Billy Joel and Elton John: Each awesome in his own right.
Their music together in a single evening: Awesome squared.
Hit songs from the two in the hands and instruments of featured performers and a live symphony orchestra: Fourfold fantastic!
Such exponentially irresistible pop music fun comes courtesy of Jeans ’n Classics’ October 21 show with the Mississippi Symphony Orchestra, bringing their “Back to Back: The Music of Elton John & Billy Joel” to the Thalia Mara Hall stage in Jackson.
“Back to Back” nods to the pop icons’ “Face to Face” tours that started in 1994. “The two just work together,” says Jeans ’n Classics founder/arranger/guitarist Peter Brennan.
The broad appeal sweeps from symphony lovers to pop rock diehards, from teens to grandmas and grandpas, and everyone in-between and within earshot. Even listeners who fall solidly into the Elton John or the Billy Joel fan camp can quickly find themselves won over by the concert’s other half.
That’s what happened to MSO Conductor and Music Director Crafton Beck, when he led this Jeans ’n Classics concert with the Lima Symphony Orchestra in Ohio some years back. An avowed Elton John fan, going in, he had a more expansive view at the other end. “I realized I loved every Billy Joel song! And, I knew the words to every one,” he recalls. “This is an amazing lineup of songs.”
Jeans ’n Classics specializes in this hybrid band/orchestra format, that interprets legendary rock and pop music with signature flair and front-and-center orchestral engagement. Featured vocalist Jean Meilleur and pianist John Regan with backup singers and the Jeans ’n Classics band join MSO players to breathe new musical verve into beloved chart toppers.
Listeners can get addicted to all that color and movement in songs that are so special from the start. Piano plus violins, brass punctuating the air — it’s nothing short of spectacular.
“We became addicted to it 20-some-odd years ago and never looked back,” Brennan says. “In terms of this particular show, it’s full of the classic Billy Joel and Elton John material. There’s so much to pick from, you could do three different shows and never repeat yourself.” On the Joel side, the lineup includes his delicate, emotional tunes, such as She’s Got a Way and Piano Man, which spotlights MSO’s concertmaster on solo violin. “Then, we’ll turn around and do the really, really big stuff, like You May Be Right, which is just a screaming rock’n’roll tune, or The Ballad of Billy the Kid.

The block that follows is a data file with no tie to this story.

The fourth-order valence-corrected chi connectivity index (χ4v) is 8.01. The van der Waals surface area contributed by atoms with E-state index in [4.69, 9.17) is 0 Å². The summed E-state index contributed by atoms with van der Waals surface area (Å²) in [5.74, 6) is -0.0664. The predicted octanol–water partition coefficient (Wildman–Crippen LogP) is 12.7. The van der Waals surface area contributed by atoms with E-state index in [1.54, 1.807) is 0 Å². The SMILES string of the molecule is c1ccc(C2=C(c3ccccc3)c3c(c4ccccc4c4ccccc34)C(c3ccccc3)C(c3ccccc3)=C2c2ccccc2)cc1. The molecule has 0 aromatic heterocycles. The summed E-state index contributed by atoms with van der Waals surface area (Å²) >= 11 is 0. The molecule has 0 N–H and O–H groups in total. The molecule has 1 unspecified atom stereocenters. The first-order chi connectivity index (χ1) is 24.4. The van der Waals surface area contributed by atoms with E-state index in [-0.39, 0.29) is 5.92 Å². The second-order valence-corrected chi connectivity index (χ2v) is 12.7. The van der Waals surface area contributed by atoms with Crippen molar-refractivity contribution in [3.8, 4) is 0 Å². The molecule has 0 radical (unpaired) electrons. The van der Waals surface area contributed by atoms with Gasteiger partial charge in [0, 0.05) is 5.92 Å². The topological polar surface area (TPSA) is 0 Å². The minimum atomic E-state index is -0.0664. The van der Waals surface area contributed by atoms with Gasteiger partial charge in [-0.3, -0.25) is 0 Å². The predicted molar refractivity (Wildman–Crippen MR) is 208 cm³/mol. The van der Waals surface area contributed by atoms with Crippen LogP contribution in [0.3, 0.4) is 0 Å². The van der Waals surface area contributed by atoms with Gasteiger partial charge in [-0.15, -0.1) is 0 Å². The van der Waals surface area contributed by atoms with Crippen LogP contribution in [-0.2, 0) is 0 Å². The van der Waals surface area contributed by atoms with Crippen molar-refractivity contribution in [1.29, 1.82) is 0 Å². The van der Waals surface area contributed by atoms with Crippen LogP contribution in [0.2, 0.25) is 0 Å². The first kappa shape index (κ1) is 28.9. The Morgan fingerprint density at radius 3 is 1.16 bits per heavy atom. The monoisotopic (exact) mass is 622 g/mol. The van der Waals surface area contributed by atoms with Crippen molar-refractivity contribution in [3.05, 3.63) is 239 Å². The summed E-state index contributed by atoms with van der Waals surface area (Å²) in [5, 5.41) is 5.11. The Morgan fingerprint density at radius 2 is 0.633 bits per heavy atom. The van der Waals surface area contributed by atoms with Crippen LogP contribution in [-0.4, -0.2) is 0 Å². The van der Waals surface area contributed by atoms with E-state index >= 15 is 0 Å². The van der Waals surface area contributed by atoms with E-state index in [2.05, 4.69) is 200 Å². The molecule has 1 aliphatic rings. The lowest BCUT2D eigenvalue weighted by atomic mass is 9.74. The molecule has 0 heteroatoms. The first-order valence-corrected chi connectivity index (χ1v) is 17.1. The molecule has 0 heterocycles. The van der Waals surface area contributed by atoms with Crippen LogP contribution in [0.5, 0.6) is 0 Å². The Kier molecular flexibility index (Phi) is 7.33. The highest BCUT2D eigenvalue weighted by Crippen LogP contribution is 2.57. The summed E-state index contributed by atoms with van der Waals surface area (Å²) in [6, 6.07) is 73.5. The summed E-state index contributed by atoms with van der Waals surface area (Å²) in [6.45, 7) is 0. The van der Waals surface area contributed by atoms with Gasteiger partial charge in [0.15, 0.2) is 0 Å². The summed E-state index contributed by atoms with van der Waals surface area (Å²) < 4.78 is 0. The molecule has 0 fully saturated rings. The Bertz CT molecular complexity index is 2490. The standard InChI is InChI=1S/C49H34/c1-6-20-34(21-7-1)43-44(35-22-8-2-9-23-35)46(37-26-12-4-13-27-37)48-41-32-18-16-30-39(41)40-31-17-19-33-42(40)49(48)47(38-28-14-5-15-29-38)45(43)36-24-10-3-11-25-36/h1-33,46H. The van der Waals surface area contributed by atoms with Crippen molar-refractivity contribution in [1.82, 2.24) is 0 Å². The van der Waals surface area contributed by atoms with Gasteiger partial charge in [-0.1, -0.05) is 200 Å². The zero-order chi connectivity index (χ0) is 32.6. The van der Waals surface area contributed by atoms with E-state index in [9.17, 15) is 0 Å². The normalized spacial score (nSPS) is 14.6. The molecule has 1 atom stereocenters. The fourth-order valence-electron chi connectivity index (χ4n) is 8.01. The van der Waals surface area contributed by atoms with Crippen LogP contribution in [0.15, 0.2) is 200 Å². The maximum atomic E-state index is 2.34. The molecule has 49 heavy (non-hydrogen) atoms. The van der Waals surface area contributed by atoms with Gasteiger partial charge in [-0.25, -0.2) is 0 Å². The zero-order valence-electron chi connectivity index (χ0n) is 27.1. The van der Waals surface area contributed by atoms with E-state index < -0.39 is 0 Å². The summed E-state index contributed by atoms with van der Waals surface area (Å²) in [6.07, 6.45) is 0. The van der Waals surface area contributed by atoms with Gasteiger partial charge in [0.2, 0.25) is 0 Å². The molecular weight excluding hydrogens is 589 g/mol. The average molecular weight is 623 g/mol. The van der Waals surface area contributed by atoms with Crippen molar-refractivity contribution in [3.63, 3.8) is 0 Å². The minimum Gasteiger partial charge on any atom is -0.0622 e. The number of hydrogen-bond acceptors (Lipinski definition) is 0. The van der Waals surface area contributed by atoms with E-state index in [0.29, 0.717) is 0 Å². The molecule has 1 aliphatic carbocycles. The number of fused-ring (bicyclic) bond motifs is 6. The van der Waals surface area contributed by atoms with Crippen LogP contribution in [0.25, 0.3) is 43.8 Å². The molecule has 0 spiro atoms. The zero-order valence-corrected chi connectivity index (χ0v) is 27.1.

“And then in the Elton half … there’s everything from Take Me to the Pilot from the early days, to Daniel and Rocket Man — that type of thing. But then of course, you get into the big stuff, like Don’t Let the Sun Go Down on Me and Circle of Life — you share that with an orchestra, and it just takes your breath away.” On Saturday Night’s Alright, the strings are practically ablaze. “The fire comes off their bows in that one,” Brennan says. “It is a very, very cool concept, and Elton John’s and Billy Joel’s material certainly lends itself to what we’re trying to do with it all.”
There’s a touch of irony folded in, too. “There are certain periods of both artists, where they dabbled with synthesizers, as did everyone … It was a cool, trendy thing, particularly in the ‘80s and the late ‘70s, where it’s ‘Let’s flirt with these brand new keyboard toys,’” says Brennan, whose job is to bring it all back to the orchestra. “Now we get to do it with the real thing again, or a facsimile thereof.
“I realized years ago, that there’s nothing orchestras can’t play, technically speaking,” Brennan says, such as expanding on a certain line in the music, without losing the flavor. “We don’t want to destroy something that was a brilliant thing in the first place. By the same token, we want to keep the orchestra very engaged, very much a part of things. So, stand back and let them roar, always in a tasteful manner, within the context of the song.”
Here, the material is so well-written as songs, and so thought-through structurally, “It’s just really, really great material for anyone to do what I do with it,” he says. “There’s a level of sophistication and cleverness to this stuff, that it’s just a joy to involve an orchestra with.”